“Pas de probleme!”  Charlotte said as the car shot into space.

The problem for Santiago was how they could spend the rest of the evening together.



In a week the family was set up in the country home and Leila was actually smiling.  Day by day their life was taking focus, due to the manipulations of Charlotte.  She had been busy. 

On an arranged day they were altogether sitting in the office of Madame Franccioni, the Chairwoman of the City Council and the Ajaccio's cultural coordinator.  She was a charming Corsican version of Zza Zza Gabor, complete with clinking jewelry and the waft of expensive perfume. Hidden lines of distinguished wrinkles were under layers of pink powder.  Her cheeks only hinted old-age-droop. Madame Franccioni in her youth had been a natural beauty but now she was fortified in cosmetic maintenance. The rumor was she was at least seventy years old.  She was famous for her affairs with distinguished men.  Santiago noticed her bedroom eyes above hands dotted with liver spots.  For an old broad she wasn't bad, he thought. Hmmmm…Maybe martina looks like her now…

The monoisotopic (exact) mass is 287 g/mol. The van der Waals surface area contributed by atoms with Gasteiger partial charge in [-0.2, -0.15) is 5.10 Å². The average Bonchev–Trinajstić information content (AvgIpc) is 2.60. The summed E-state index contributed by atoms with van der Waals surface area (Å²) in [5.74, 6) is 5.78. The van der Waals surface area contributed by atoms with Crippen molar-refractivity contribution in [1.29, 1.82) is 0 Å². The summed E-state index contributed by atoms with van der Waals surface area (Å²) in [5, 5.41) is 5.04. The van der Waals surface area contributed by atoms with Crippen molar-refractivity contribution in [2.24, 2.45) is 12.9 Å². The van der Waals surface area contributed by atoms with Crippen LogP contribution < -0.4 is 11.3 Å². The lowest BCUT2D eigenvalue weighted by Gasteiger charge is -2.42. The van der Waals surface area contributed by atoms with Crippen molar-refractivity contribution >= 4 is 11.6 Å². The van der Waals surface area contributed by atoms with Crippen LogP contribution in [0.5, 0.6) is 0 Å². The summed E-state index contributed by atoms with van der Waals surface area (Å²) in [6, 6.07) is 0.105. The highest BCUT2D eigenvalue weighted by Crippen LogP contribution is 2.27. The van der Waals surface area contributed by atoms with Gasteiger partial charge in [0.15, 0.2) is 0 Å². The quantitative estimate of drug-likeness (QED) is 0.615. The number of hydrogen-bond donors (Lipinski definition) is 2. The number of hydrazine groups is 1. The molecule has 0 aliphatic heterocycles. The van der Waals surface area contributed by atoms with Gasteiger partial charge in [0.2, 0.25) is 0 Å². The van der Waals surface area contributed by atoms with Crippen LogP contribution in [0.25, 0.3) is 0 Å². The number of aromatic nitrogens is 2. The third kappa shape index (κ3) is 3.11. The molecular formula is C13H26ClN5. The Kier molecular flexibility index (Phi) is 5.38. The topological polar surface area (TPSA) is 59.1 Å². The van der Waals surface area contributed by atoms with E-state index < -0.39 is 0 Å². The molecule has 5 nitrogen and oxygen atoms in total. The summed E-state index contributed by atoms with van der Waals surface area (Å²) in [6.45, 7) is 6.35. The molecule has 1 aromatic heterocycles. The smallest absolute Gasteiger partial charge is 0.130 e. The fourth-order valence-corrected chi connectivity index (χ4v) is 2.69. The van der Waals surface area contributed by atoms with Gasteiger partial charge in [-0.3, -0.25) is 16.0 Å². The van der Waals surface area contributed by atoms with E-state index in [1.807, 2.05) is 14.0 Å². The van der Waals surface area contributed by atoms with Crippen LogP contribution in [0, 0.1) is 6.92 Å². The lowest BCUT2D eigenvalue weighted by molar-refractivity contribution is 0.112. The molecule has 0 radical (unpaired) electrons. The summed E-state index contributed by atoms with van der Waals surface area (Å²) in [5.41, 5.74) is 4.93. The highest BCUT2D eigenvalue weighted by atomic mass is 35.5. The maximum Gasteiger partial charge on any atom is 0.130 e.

Tara set on her father's knee being innocently beauty. Santiago disappeared inside his own head thinking how sex would be with an older woman.  He remembered Charlotte had told him to smile as often as possible for Madame Franccioni.  Male adulation was part of her bribery.  He flashed a smile.

Madame Franccioni although appearing to be listening to Charlotte gently turned and batted her long attached eyelashes for Santiago.  He grinned Cheshire cats and fumbled with the photo journal of their art work which was lying on her desk.  An embarrassment rapidly covered his face half due to his ignorance of French -- not knowing what to say while the other half was the awkward revelation of the ridiculous comedy in front of him. Santiago was not accustomed to a glamorous elderly official and the subtlety of French public sexuality.

Within 30 minutes the quartet of beggars had found the bone at the great ladies door. As they walked to the Cafe Ajaccio to celebrate Charlotte said, “I think it is for certain you have work now! The Madame was very charmed with your smile.”

“At least he kept his tongue quiet for a while,” Leila said.